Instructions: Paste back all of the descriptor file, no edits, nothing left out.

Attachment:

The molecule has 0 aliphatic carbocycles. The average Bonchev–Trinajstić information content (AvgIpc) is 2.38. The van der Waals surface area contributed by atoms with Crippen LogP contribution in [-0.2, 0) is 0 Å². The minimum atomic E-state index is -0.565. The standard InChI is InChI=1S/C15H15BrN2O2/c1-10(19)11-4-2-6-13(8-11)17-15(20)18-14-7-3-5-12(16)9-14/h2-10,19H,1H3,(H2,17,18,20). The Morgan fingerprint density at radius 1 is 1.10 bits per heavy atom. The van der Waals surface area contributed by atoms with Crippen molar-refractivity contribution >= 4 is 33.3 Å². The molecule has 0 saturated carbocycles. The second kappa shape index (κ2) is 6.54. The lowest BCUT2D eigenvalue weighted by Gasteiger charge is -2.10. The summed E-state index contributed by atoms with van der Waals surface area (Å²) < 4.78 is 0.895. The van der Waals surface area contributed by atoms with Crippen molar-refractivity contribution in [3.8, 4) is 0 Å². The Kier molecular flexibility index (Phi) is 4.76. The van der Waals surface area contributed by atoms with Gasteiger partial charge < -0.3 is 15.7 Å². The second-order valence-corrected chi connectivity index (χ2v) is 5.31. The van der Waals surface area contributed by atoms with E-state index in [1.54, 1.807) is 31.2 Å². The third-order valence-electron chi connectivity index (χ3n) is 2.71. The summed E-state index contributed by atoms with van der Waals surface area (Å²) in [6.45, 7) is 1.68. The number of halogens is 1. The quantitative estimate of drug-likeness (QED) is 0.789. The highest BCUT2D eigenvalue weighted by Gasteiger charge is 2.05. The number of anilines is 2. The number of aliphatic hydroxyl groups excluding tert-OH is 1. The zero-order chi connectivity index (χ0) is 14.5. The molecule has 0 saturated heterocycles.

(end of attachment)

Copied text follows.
The molecule has 0 aliphatic carbocycles. The average Bonchev–Trinajstić information content (AvgIpc) is 2.38. The van der Waals surface area contributed by atoms with Crippen LogP contribution in [-0.2, 0) is 0 Å². The minimum atomic E-state index is -0.565. The standard InChI is InChI=1S/C15H15BrN2O2/c1-10(19)11-4-2-6-13(8-11)17-15(20)18-14-7-3-5-12(16)9-14/h2-10,19H,1H3,(H2,17,18,20). The Morgan fingerprint density at radius 1 is 1.10 bits per heavy atom. The van der Waals surface area contributed by atoms with Crippen molar-refractivity contribution >= 4 is 33.3 Å². The molecule has 0 saturated carbocycles. The second kappa shape index (κ2) is 6.54. The lowest BCUT2D eigenvalue weighted by Gasteiger charge is -2.10. The summed E-state index contributed by atoms with van der Waals surface area (Å²) < 4.78 is 0.895. The van der Waals surface area contributed by atoms with Crippen molar-refractivity contribution in [3.8, 4) is 0 Å². The Kier molecular flexibility index (Phi) is 4.76. The van der Waals surface area contributed by atoms with Gasteiger partial charge < -0.3 is 15.7 Å². The second-order valence-corrected chi connectivity index (χ2v) is 5.31. The van der Waals surface area contributed by atoms with E-state index in [1.54, 1.807) is 31.2 Å². The third-order valence-electron chi connectivity index (χ3n) is 2.71. The summed E-state index contributed by atoms with van der Waals surface area (Å²) in [6.45, 7) is 1.68. The number of halogens is 1. The quantitative estimate of drug-likeness (QED) is 0.789. The highest BCUT2D eigenvalue weighted by Gasteiger charge is 2.05. The number of anilines is 2. The number of aliphatic hydroxyl groups excluding tert-OH is 1. The zero-order chi connectivity index (χ0) is 14.5. The molecule has 0 saturated heterocycles.